Plastic Surgery Research Council
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PSRC 60th Annual Meeting
Program and Abstracts

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Is Vicryl Mesh Really A Safe Alternative To Acellular Dermis In Tissue Expander-based Breast Reconstruction?
Stacy Henderson, M.D., Brett Michelotti, M.D., Susie Sun, M.D., Cathy Henry, M.D., Dino Ravnic, M.D., T. Shane Johnson, M.D., Donald Mackay, M.D., John Potochny, M.D..
Penn State Milton S. Hershey Medical Center, Hershey, PA, USA.

PURPOSE: The use of an inferolateral sling as an adjunct to traditional submuscular tissue expander placement following mastectomy has many benefits. However, studies have suggested that the use of human acellular dermal matrix as an inferolateral sling portends an increased rate of complications when compared with total submuscular tissue expander placement. Use of non-biologic material, instead of acellular dermis, has been recently introduced as a low-cost alternate with few complications. The purpose of this study was to compare the complications associated with use of Vicryl mesh to those with traditional submuscular coverage in immediate tissue expander-based breast reconstruction.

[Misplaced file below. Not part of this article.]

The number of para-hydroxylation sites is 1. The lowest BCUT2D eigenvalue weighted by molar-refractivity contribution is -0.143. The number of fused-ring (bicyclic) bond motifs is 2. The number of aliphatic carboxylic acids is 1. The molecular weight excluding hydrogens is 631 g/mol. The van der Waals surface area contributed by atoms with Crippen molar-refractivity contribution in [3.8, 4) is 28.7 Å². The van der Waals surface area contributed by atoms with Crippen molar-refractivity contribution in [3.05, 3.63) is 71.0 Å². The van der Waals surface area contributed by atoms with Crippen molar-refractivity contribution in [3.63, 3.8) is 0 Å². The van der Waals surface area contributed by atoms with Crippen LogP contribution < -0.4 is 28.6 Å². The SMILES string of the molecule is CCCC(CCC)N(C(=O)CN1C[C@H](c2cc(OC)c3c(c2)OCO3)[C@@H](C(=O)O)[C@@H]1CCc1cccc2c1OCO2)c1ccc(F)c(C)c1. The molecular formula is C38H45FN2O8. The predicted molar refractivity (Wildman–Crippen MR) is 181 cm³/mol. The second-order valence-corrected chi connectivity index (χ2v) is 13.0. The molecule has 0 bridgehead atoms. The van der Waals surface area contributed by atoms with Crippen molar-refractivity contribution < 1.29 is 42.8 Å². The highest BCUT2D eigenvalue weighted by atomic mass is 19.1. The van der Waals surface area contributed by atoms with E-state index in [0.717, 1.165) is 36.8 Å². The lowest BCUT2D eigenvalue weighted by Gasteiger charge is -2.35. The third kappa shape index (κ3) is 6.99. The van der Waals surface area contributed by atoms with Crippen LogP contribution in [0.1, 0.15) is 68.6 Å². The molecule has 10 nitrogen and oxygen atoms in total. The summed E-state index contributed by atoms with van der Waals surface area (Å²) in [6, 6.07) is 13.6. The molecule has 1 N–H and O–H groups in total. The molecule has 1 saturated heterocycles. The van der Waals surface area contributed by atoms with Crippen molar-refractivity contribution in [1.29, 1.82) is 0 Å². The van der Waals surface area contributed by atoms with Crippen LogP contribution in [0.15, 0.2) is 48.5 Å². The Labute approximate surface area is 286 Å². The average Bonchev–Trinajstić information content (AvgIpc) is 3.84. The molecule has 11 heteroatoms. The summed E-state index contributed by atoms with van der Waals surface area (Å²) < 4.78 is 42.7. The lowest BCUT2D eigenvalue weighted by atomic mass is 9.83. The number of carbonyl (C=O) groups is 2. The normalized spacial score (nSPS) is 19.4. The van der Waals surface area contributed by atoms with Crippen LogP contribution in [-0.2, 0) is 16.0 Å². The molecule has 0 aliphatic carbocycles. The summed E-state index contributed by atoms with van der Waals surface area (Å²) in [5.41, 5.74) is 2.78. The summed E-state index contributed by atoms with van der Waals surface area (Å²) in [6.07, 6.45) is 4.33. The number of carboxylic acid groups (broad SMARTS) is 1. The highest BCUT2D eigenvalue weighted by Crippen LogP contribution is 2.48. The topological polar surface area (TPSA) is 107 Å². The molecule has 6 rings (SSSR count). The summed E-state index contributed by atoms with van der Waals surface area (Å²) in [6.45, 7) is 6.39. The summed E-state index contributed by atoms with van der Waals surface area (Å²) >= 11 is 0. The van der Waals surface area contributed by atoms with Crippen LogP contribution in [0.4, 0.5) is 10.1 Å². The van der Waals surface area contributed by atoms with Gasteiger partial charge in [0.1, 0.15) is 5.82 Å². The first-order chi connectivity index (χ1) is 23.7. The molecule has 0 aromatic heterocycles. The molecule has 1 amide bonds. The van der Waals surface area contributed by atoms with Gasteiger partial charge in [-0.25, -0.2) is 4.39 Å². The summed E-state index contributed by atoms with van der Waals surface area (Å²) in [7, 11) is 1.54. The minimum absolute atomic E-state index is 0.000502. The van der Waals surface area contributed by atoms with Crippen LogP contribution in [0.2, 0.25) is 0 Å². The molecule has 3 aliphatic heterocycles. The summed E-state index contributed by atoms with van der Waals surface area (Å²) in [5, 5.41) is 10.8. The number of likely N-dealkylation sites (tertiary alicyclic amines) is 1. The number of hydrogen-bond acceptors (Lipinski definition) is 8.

METHODS: A retrospective review was conducted of all patients who underwent immediate tissue expander-based breast reconstruction at a single academic institution between December 2012 and December 2013. This case-control study consisted of patients in whom Vicryl mesh was placed as an inferolateral sling and patients whose tissue expanders were placed with total muscular coverage. We then compared demographic variables, perioperative variables and incidence of complications between groups using univariate analyses. We then used multivariate analysis and logistic regression to identify risk factors for complications.
RESULTS: A total of 176 breasts met inclusion criteria: 51% (n = 89) with Vicryl mesh and 49% (n = 87) with no Vicryl mesh. When compared to the submuscular cohort, the Vicryl mesh group had a significantly larger tissue expander size, intraoperative fill volume, and percentage of initial tissue expander fill (p = <0.0001). The Vicryl mesh group also had a higher rate of infection requiring intravenous antibiotics (11.2% vs. 0%; p = 0.001), major flap necrosis (10.1% vs. 1.0%, p = 0.01) and tissue expander explantation due to infection or necrosis (14.6% vs. 0%, p = <0.0001). On multivariate analysis, Vicryl mesh was associated with 2.91 times higher risk for overall complications when compared with traditional submuscular tissue expander placement (p = 0.015). Diabetes and current tobacco use were independent predictors of infection.
CONCLUSION: Vicryl mesh provides an alternative to acellular dermal matrix for use as an inferolateral sling in tissue expander-based reconstruction. It allows increased tissue expander size and intraoperative fill volume, which may be associated with decreased time to final reconstruction. However, this study reveals that its use is associated with a significantly increased risk of complications including infection, flap necrosis, and tissue expander removal when compared to total muscular coverage.


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